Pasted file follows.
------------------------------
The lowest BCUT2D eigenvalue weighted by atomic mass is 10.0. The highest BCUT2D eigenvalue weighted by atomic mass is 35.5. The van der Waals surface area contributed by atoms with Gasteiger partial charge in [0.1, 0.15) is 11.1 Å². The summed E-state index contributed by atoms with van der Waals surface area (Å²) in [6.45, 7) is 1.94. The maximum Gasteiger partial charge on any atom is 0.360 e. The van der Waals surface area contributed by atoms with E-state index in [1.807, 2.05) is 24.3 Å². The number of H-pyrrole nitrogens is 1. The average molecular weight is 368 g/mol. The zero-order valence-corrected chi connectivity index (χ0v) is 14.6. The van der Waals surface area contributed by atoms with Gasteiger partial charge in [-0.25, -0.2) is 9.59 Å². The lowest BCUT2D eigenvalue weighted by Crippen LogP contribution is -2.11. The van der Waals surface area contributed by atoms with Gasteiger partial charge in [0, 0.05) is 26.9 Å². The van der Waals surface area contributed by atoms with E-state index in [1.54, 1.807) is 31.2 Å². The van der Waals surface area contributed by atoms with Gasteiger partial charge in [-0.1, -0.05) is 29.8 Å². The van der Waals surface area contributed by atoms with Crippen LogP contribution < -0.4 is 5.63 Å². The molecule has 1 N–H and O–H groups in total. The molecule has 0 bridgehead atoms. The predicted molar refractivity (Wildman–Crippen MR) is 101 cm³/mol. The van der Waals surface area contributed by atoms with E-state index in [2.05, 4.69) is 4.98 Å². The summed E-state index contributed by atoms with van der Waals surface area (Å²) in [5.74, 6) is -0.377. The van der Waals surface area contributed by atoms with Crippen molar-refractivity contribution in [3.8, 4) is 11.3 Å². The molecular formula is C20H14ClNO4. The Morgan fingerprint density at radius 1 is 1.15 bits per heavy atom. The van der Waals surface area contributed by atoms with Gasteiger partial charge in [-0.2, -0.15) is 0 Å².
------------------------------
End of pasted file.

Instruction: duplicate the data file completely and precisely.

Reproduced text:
The lowest BCUT2D eigenvalue weighted by atomic mass is 10.0. The highest BCUT2D eigenvalue weighted by atomic mass is 35.5. The van der Waals surface area contributed by atoms with Gasteiger partial charge in [0.1, 0.15) is 11.1 Å². The summed E-state index contributed by atoms with van der Waals surface area (Å²) in [6.45, 7) is 1.94. The maximum Gasteiger partial charge on any atom is 0.360 e. The van der Waals surface area contributed by atoms with E-state index in [1.807, 2.05) is 24.3 Å². The number of H-pyrrole nitrogens is 1. The average molecular weight is 368 g/mol. The zero-order valence-corrected chi connectivity index (χ0v) is 14.6. The van der Waals surface area contributed by atoms with Gasteiger partial charge in [-0.25, -0.2) is 9.59 Å². The lowest BCUT2D eigenvalue weighted by Crippen LogP contribution is -2.11. The van der Waals surface area contributed by atoms with Gasteiger partial charge in [0, 0.05) is 26.9 Å². The van der Waals surface area contributed by atoms with E-state index in [1.54, 1.807) is 31.2 Å². The van der Waals surface area contributed by atoms with Gasteiger partial charge in [-0.1, -0.05) is 29.8 Å². The van der Waals surface area contributed by atoms with Crippen LogP contribution < -0.4 is 5.63 Å². The molecule has 1 N–H and O–H groups in total. The molecule has 0 bridgehead atoms. The predicted molar refractivity (Wildman–Crippen MR) is 101 cm³/mol. The van der Waals surface area contributed by atoms with E-state index in [2.05, 4.69) is 4.98 Å². The summed E-state index contributed by atoms with van der Waals surface area (Å²) in [5.74, 6) is -0.377. The van der Waals surface area contributed by atoms with Crippen molar-refractivity contribution in [3.8, 4) is 11.3 Å². The molecular formula is C20H14ClNO4. The Morgan fingerprint density at radius 1 is 1.15 bits per heavy atom. The van der Waals surface area contributed by atoms with Gasteiger partial charge in [-0.2, -0.15) is 0 Å².